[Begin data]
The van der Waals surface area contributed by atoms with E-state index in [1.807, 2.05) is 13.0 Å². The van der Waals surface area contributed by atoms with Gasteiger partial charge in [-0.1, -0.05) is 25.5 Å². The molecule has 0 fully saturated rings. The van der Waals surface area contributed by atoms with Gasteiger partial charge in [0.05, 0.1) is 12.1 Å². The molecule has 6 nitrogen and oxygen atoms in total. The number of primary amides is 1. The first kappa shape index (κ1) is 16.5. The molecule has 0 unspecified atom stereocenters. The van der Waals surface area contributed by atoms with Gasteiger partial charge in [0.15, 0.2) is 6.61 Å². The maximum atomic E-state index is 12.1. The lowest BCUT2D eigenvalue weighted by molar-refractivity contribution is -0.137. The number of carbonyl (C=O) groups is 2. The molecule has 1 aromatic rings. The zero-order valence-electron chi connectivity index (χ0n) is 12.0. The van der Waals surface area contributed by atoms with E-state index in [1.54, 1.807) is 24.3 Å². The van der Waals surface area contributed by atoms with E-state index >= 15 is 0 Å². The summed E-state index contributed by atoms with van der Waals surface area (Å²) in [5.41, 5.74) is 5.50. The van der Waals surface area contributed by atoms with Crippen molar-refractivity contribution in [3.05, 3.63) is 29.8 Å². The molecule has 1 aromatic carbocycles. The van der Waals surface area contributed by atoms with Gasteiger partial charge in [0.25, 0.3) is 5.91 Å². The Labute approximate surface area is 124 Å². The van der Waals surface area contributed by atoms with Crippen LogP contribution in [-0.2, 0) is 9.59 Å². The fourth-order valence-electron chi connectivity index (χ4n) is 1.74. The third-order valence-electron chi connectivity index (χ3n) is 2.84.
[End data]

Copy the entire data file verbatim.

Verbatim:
The van der Waals surface area contributed by atoms with E-state index in [1.807, 2.05) is 13.0 Å². The van der Waals surface area contributed by atoms with Gasteiger partial charge in [-0.1, -0.05) is 25.5 Å². The molecule has 0 fully saturated rings. The van der Waals surface area contributed by atoms with Gasteiger partial charge in [0.05, 0.1) is 12.1 Å². The molecule has 6 nitrogen and oxygen atoms in total. The number of primary amides is 1. The first kappa shape index (κ1) is 16.5. The molecule has 0 unspecified atom stereocenters. The van der Waals surface area contributed by atoms with Gasteiger partial charge in [0.15, 0.2) is 6.61 Å². The maximum atomic E-state index is 12.1. The lowest BCUT2D eigenvalue weighted by molar-refractivity contribution is -0.137. The number of carbonyl (C=O) groups is 2. The molecule has 1 aromatic rings. The zero-order valence-electron chi connectivity index (χ0n) is 12.0. The van der Waals surface area contributed by atoms with E-state index in [1.54, 1.807) is 24.3 Å². The van der Waals surface area contributed by atoms with E-state index >= 15 is 0 Å². The summed E-state index contributed by atoms with van der Waals surface area (Å²) in [5.41, 5.74) is 5.50. The van der Waals surface area contributed by atoms with Crippen molar-refractivity contribution in [3.05, 3.63) is 29.8 Å². The molecule has 1 aromatic carbocycles. The van der Waals surface area contributed by atoms with Gasteiger partial charge in [0.25, 0.3) is 5.91 Å². The Labute approximate surface area is 124 Å². The van der Waals surface area contributed by atoms with Crippen LogP contribution in [-0.2, 0) is 9.59 Å². The fourth-order valence-electron chi connectivity index (χ4n) is 1.74. The third-order valence-electron chi connectivity index (χ3n) is 2.84.